26. In the circumstances we are minded to exercise our discretion and decline to strike out the notice of appeal. In the same token, we persuaded that we should extend the time for filling and serving the Notice of Appeal. We accordingly allow the application for extension of time with no orders as to costs and dismiss the applications for striking out the notice of appeal, similarly with no orders as to costs.
THE MAIN APPEAL
27. Having determined the preliminary issues, we now proceed to consider the merits of the appeal.
28. On the first broad ground of appeal, the appellant contends that the trial court erred in finding that he did not discharge the legal burden of proof. It was his contention that he adduced sufficient evidence to show that the elections were neither free and fair, nor conducted in accordance with the law, which was enough to shift the evidential burden of proofto the respondents. He contended that the he had proved his case to the required standard because the 2nd appellant failed to call any of the presiding officers as witnesses, to rebut his evidence.
29. Next the appellant submitted that the learned judge erred by failing to evaluate the evidence on record. He contended that the learned judge evaluated the evidence of only one witness, Musili Mengi (PW9) and failed to consider the evidence of five other witnesses. Among the witnesses whose evidence was not considered, he submitted, were Jacob Mutua Kilonzi (PW8) who testified that the deputy presiding officer told assisted voters that the appellant was selling Kambas to Kikuyus; John Musyoki Musyimi (PW12) who stated that Hon Kalonzo Musyoka campaigned at Tseikuru Polling Station on polling day; Tavitha Kakuivu Kimwele (PW6), an assisted voter who said she was misled by the presiding officer; Grace Kisiai (PW14) who testified that at Masukanioni Primary School Polling Station voters appeared wearing campaign materials; and Kithia Mutio (PW15) who testified that Ngungani Primary School polling station the presiding officer was asking voters to vote for the 3rd respondent. Because of failure to evaluate the entire evidence, it was urged, the learned judge came to the wrong conclusion, which entitle us to interfere with her conclusions.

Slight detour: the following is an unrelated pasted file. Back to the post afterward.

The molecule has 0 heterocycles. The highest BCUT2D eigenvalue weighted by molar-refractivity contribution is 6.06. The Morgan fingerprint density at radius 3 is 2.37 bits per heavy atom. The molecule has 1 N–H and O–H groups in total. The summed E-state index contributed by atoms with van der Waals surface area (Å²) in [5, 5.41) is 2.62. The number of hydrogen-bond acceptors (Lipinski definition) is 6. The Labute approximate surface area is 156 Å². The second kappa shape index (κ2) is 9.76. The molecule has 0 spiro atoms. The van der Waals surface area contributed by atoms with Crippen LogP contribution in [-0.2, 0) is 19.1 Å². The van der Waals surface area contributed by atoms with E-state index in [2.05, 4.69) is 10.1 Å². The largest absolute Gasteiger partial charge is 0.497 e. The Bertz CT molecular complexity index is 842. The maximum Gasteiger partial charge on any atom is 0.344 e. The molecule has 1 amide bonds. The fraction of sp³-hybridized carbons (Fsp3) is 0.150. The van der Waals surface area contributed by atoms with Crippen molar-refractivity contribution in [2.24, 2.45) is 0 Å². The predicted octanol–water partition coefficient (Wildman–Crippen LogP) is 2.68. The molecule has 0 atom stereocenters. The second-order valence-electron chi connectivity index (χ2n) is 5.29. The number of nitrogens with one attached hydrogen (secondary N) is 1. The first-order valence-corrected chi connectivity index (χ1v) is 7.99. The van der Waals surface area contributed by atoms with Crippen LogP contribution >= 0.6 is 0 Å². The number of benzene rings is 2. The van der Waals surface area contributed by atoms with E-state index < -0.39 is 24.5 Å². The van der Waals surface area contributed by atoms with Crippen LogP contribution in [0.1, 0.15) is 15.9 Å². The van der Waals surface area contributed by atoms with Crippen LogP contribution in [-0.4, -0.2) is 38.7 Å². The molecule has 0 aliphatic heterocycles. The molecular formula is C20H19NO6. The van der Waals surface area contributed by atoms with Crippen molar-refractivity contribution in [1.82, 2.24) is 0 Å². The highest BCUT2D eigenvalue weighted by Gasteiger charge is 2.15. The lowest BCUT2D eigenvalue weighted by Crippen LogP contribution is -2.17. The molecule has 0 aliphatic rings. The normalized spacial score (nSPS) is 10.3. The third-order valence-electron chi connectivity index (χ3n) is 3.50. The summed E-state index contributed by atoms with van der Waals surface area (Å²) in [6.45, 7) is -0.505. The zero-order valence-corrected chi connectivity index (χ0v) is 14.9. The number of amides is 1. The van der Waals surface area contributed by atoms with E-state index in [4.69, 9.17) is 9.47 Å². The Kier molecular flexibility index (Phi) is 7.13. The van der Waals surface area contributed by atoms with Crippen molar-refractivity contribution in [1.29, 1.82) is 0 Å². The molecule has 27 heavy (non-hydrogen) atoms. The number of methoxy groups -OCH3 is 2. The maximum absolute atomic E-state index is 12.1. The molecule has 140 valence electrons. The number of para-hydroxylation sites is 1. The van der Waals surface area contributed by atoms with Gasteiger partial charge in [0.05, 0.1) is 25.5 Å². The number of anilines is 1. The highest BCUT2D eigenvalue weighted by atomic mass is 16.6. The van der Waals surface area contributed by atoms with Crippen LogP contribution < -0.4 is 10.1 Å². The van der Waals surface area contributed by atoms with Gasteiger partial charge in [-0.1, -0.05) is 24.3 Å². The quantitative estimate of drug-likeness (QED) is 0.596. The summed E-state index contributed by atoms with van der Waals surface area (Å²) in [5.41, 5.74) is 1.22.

30. The appellant further submitted that the learned judge arrived at conclusions that were not supported by evidence, such as holding that Somin Ngwele (PW13) had not given reasons why, as an agent, he did not sign Form 35A, whilst in fact he had given the reasons. The trial judge was also criticized for holding that the appellant had not identified the persons who were allegedly misleading the voters whilst in fact the appellant’s witnesses had mentioned specific presiding officers.